At least I can say I don’t do anything half-way. If I was finally going to try an afternoon tea, I was going to do it in a real teahouse. I was pleasantly surprised to find that the tables were occupied by a diverse mix of people. I didn’t trip over any huge Queen Elizabeth handbags and gray-blue was not the color of everyone’s hair.

We were greeted by a handsome waiter with a slightly Prada model look. He was a combination of Dieter from Sprockets and Colorado crunchy in his all black waiter’s outfit and Invisalign® braces. He was friendly and eager to help us enjoy our Afternoon Tea. I can’t remember if his name was Hans, Franz or Moonbeam, so for my purposes he will be – Hanzbeam.

We exchanged obligatory pleasantries and Hanzbeam offered us a glass of champagne as a starter. Any alcohol to kick off the experience was alright with me. In fact, if nothing on the list of teas looked appealing, I already had a fallback drink.

Hanzbeam directed us to a list of teas and told us that we could try as many as we wanted. There were hot teas and, luckily enough, there were several iced tea options. Maybe, this tea experience was going to be much different than I expected. The teahouse provided a beautiful atmosphere, the waiter was cute, I had a glass of cold champagne in my hand, I didn’t smell mothballs, and I hadn’t heard anyone mention Downton Abbey.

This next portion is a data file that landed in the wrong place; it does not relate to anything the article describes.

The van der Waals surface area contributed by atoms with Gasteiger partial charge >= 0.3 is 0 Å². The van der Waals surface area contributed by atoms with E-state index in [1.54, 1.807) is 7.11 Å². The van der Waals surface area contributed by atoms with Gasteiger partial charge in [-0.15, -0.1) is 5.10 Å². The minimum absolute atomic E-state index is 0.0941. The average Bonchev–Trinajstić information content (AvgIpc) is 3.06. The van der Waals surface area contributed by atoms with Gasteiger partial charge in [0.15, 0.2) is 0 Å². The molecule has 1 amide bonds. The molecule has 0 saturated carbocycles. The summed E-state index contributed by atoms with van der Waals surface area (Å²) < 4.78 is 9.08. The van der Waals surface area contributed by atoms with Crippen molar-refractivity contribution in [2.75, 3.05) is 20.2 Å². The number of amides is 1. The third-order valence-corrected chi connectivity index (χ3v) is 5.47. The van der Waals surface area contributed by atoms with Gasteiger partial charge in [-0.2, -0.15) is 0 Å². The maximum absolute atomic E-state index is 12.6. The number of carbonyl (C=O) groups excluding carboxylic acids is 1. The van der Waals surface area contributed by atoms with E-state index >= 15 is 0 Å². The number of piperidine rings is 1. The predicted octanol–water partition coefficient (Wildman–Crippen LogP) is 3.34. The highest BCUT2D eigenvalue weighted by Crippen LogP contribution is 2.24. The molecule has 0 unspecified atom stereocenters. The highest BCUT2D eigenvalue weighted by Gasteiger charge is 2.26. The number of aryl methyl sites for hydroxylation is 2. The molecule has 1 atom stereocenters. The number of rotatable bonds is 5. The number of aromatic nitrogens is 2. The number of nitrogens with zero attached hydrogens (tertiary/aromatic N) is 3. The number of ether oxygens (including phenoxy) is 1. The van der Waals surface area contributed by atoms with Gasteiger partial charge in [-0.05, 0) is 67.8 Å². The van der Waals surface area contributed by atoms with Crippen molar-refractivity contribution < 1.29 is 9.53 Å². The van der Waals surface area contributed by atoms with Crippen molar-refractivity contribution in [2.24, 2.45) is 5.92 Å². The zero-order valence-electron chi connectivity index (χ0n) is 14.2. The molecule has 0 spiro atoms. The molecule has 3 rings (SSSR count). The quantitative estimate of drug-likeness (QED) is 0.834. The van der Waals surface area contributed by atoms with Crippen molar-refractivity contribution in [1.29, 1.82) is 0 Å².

Bring on the pots and the pastries. I was ready to give this thing a whirl. I am not a fan of chamomile, ginseng, and I’m sure he was a very nice man, but I don’t like Earl Grey either. I hoped I’d find at least one suitable selection. I didn’t want to leave staggering into the fountain from an over-indulgence of the bubbly.

I reviewed the menu and noticed a teahouse favorite - Boulder Tangerine. The description stated it was blended exclusively for the Dushanbe Teahouse by Celestial Seasonings. A mix of tangerine, cinnamon and spices sounded very tasty. If it turned out not to be a delicious tasting tea, it would certainly make a delightful potpourri for my underwear drawer.